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Wave a flag for Brian


Tribute to Brian “Genie” Huggins

by O.A. Ken Boyea

With hardly a murmur, not even a funeral service so I could do a proper Eulogy, my friend Brian is gone – could you believe it?

I can because that was Brian “Genie” Huggins. He did the unexpected. Don’t be fooled, like those who did not know him well often were. Brian was the most lucid thinker I knew, unaffected as he was by malice or fear or ignorance, all of which help to cloud our vision and therefore our capacity to think clearly.

He was a gifted architect with a sound engineering mind and these allowed him to conceptualise in a very creative way small projects, large projects, carnival, and life in general – yet it might surprise some to know that he had never travelled outside of the Caribbean and the U.K. where he studied.

I could never forget the day I first raised my pet grouse with Brian – that Caribbean architects had failed urban and rural poor by failing to design attractive affordable housing. I got a lecture on evolution, that in our former state mankind had skin and resolve tough enough to withstand our natural environment. But according to him as we evolved into our present state where we needed shelter from rain and a place to cook and sleep and watch TV, our tolerance had not developed at the same pace where we could have shared walls and look after common areas without getting into fights. Because of this, we had to have our own four walls strong enough to withstand impact from stones (even bullets) and thick enough to block the decibels from our neighbours’ noise etc. and, according to Brian, “that does not come cheap.”

Brian had the respect of many fellow architects, both here and in the region, whether they cared to admit it or not. One architect who openly expressed his admiration was Moulton Mayers. Moulton thought that Brian should set himself up as a consultant to other architects in St. Vincent. Brian Huggins was strong on integrity in ways that went miles beyond the ordinary meaning of the word. He would for instance question the honesty of an architect to design a high priced home in an area without first advising the client of any potential nuisance or other impediment that will devalue the property. He often quoted his father’s no nonsense attitude as a public servant as the basis for his intolerance for matters of this kind.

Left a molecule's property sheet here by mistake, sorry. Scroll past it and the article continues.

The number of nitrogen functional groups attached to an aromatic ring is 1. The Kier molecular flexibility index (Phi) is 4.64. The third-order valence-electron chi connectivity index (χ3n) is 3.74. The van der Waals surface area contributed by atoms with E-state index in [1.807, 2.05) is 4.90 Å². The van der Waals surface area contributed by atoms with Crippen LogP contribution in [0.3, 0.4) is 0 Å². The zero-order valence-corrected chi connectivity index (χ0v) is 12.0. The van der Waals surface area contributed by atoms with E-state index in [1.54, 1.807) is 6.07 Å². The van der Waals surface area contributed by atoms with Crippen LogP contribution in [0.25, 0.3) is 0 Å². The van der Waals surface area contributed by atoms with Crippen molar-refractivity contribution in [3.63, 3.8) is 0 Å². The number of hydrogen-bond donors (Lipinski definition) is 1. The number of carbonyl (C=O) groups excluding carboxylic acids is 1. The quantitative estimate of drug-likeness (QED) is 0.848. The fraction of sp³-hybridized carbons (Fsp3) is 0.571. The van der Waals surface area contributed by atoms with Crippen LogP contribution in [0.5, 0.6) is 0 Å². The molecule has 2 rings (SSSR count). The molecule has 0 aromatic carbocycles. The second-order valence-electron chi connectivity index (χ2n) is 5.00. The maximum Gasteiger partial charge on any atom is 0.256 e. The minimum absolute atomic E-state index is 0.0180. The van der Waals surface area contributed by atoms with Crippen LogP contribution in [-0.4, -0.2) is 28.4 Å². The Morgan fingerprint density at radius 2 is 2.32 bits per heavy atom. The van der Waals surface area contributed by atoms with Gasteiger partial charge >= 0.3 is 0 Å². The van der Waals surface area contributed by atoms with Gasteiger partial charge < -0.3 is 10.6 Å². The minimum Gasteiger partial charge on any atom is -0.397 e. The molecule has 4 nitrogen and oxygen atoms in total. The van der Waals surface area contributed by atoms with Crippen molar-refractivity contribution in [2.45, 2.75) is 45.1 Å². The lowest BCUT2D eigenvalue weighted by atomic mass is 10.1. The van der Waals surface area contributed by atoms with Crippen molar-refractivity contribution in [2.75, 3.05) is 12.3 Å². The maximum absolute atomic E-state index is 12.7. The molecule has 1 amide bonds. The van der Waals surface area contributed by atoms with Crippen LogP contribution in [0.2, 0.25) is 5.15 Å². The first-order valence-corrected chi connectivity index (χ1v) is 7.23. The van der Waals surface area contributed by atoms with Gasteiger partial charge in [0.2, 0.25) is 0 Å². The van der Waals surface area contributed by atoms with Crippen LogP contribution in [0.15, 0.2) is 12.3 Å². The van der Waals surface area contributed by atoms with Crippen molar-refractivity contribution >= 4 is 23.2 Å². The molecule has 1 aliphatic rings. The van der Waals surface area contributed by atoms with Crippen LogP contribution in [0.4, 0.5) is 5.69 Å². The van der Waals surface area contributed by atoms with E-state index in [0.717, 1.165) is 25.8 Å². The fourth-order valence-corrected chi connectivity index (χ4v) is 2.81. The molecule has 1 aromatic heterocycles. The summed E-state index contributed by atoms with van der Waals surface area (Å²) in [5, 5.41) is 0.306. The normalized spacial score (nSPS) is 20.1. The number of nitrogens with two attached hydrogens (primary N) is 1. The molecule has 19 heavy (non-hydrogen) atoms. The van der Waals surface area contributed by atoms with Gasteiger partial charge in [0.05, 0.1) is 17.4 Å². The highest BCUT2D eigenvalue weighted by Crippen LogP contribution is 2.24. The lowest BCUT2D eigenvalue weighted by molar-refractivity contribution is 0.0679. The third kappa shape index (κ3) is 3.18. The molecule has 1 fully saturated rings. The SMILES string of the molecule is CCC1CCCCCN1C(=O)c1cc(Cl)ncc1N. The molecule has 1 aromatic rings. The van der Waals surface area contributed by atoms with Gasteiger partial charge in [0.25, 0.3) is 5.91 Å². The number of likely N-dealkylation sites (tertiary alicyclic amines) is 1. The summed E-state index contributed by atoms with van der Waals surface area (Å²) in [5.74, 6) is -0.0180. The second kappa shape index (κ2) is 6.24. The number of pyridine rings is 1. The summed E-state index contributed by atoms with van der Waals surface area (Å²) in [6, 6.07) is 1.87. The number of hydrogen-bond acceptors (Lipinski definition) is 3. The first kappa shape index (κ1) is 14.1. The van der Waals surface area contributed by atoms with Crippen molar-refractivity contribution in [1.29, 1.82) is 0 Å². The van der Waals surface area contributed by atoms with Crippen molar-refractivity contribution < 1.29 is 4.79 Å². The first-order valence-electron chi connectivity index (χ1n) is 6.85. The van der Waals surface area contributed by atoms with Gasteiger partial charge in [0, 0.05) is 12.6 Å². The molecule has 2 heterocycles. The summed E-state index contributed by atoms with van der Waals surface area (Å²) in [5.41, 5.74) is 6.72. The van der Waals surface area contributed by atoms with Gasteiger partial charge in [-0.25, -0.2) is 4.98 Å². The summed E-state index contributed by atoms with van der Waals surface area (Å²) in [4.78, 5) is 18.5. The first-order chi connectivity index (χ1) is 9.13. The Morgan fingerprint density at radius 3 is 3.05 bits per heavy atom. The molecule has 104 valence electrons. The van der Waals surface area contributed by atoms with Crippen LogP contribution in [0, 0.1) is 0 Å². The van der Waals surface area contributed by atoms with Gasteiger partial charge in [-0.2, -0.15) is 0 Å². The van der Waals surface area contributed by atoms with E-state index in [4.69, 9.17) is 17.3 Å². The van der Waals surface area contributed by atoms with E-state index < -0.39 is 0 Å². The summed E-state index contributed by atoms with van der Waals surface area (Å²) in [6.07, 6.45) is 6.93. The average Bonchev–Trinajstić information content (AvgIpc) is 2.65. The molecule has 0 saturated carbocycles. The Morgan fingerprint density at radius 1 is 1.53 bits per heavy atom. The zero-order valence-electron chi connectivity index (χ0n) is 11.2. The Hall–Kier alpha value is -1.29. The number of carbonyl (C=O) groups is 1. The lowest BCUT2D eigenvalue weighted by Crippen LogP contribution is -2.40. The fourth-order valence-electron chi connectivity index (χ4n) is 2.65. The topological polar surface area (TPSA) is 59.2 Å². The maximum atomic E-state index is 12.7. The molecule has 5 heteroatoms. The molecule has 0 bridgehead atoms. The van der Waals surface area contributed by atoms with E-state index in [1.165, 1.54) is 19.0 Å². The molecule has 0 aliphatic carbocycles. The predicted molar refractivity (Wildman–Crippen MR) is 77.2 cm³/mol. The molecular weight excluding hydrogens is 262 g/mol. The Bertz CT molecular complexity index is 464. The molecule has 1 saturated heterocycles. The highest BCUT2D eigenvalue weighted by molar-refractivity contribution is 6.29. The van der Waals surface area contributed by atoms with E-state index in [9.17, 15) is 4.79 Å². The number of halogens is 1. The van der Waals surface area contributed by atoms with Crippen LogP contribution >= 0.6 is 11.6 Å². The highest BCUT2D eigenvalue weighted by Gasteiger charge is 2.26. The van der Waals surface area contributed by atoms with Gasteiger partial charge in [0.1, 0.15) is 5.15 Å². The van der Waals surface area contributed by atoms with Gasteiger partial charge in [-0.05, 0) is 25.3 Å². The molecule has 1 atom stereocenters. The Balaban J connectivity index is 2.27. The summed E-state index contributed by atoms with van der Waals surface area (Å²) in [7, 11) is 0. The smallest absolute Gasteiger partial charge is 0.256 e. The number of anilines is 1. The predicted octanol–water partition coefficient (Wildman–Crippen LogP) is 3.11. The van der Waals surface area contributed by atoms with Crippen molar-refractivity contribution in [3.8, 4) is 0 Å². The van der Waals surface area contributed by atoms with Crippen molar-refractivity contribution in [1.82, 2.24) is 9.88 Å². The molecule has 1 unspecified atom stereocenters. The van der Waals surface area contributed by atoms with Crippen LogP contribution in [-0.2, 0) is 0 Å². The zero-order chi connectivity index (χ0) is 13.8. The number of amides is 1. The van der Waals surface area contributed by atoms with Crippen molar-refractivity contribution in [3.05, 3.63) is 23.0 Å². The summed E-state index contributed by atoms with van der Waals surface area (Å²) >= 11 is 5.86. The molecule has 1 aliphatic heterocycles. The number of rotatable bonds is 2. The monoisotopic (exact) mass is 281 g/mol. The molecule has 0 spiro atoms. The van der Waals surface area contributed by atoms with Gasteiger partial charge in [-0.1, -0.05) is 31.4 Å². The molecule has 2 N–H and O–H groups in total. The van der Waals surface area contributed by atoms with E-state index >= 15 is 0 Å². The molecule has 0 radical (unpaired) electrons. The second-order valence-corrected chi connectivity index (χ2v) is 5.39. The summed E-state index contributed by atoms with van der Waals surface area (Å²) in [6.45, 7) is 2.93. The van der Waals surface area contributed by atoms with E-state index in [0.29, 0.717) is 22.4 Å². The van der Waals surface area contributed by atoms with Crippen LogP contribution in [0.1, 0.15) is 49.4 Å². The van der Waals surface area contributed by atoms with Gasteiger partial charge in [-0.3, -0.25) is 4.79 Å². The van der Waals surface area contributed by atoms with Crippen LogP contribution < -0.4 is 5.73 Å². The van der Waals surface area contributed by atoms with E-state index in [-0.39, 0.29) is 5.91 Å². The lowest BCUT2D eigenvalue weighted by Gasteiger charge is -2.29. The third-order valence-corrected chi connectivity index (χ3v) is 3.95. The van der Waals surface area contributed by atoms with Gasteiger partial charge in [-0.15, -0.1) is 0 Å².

It was Brian’s serious love for carnival that brought out his lighter and funnier moods. He had been involved in mass for many years, but recently he gave serious thought to bringing a band that would bring back class to carnival. His band was to be called WOLF, no doubt some wolves would have been dressed in sheep’s clothing. The central point of the band though would be that the wolves would have metal feet that would provide the rhythm to their chant of “wolf, wolf” as they took their choreographed steps along the route.

Before this Brian wanted to “wave a flag for Albert Einstein.” He actually designed the flag for Einstein and when I pointed out that not many people here know who Einstein was his response was, “In that case they should not be playing mass.”

I actually used his design to wave a flag for Sir Phillip Veira in the form of a statue and now want to do the same thing for my good friend Brian. Let’s wave a flag for one of our best.